Trump Pushes Air Traffic Control Privatization
- Author: Salvatore Jensen Jun 18, 2017,
Jun 18, 2017, 15:20
But Congress might still want to keep the airline industry under the government's eye.
"It's about time", Trump said on Monday before signing an letter outlining the plan and added the changed would herald an "air travel revolution".
Privatization has long had strong support among the nation's airlines, and Republicans have advocated for it for years. The opponents say the current system works well, and they fear the transition would be a setback to the introduction of new technology. Should the Federal Aviation Administration continue to handle air traffic control services, or do you think the USA needs a privatization plan?
The Trump plan, which still needs Congressional approval, would shift control of ATC from the Federal Aviation Administration (FAA) into the hands of a private corporation. Now managing more than 50,000 flights per day, FAA air traffic controllers have led one of the safest aviation programs in the world. And deep divisions remain about the idea to privatize air traffic control, even with Trump's backing.
The proposal is also created to shrink government and reduce taxes, said DJ Gribbin, a special assistant to the president who gave a briefing on the plan Monday morning.
And the president's overall legislative agenda has been slowed by efforts to overhaul ObamaCare and investigations into whether the Trump campaign colluded with Russian Federation in the 2016 White House race. The safest airline system in the world. The changes would involve moving from the current system based on radar and voice communications to one based on satellite navigation and digital communications. Their lobbying group, the Airlines for America, praised the Trump plan.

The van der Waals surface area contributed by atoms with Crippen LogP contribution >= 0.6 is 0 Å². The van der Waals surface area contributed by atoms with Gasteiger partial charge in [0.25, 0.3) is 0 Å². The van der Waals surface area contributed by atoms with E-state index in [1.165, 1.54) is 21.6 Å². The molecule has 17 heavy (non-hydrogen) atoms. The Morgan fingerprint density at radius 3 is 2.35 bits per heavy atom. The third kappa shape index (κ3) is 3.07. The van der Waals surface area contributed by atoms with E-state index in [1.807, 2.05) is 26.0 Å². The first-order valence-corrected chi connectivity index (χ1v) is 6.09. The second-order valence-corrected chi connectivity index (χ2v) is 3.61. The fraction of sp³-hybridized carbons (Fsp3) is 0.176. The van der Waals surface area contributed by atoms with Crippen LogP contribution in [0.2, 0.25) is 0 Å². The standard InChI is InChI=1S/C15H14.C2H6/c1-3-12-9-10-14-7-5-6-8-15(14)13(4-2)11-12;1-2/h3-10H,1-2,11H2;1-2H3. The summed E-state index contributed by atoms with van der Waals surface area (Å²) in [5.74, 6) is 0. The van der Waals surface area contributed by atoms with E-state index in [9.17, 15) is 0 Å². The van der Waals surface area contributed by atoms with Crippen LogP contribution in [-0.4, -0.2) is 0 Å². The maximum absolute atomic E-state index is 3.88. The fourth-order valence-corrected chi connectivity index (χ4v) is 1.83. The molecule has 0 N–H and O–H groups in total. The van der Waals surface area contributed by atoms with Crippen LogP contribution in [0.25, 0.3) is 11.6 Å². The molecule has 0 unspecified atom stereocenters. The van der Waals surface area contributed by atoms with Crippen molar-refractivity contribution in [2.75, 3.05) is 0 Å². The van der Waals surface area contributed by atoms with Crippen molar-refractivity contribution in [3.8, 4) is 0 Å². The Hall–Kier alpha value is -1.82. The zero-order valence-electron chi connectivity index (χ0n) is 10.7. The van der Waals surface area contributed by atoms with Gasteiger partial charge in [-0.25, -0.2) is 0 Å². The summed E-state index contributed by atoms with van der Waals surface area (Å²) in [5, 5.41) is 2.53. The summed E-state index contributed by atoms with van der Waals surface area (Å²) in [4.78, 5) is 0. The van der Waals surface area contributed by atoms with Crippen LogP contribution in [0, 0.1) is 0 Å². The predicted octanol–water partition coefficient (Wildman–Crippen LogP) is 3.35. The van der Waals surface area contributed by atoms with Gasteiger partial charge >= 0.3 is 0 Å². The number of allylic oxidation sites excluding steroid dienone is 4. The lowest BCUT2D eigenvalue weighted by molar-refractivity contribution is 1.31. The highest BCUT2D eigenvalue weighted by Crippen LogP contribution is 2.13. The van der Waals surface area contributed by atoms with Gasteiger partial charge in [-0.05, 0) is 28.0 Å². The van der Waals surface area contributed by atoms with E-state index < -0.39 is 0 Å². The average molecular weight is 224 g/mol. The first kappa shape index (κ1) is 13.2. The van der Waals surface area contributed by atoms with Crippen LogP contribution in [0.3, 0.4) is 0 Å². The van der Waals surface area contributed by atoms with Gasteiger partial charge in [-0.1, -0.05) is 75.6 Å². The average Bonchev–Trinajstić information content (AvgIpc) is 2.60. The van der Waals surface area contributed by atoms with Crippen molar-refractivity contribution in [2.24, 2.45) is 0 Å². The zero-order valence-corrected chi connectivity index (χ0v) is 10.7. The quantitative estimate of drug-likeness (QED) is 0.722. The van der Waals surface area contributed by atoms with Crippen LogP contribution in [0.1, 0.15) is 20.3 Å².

Union officials have complained that the FAA has been unable to resolve chronic controller understaffing at some of the nation's busiest facilities and pointed to the modernization effort's slow progress.
Gribbin said the move had already been done in more than 50 countries and would allow the air traffic control system to more quickly update its technology while the FAA still maintains a safety and accountability role over the new nonprofit.
Sen. John Thune (R-S.D.), Chairman of the Commerce, Science, and Transportation Committee, reiterated his reservations saying, "As we move forward in discussing potential reforms, getting a bill to President Trump's desk will require bipartisan support as well as a consensus among the aviation community on a way forward". While Trump hasn't revealed his full plan yet, if it resembles Shuster's plan (Trump's administration says it does), fees paid by passenger and cargo airlines will cover the costs- and there's no guarantee that airlines won't pass those costs onto customers.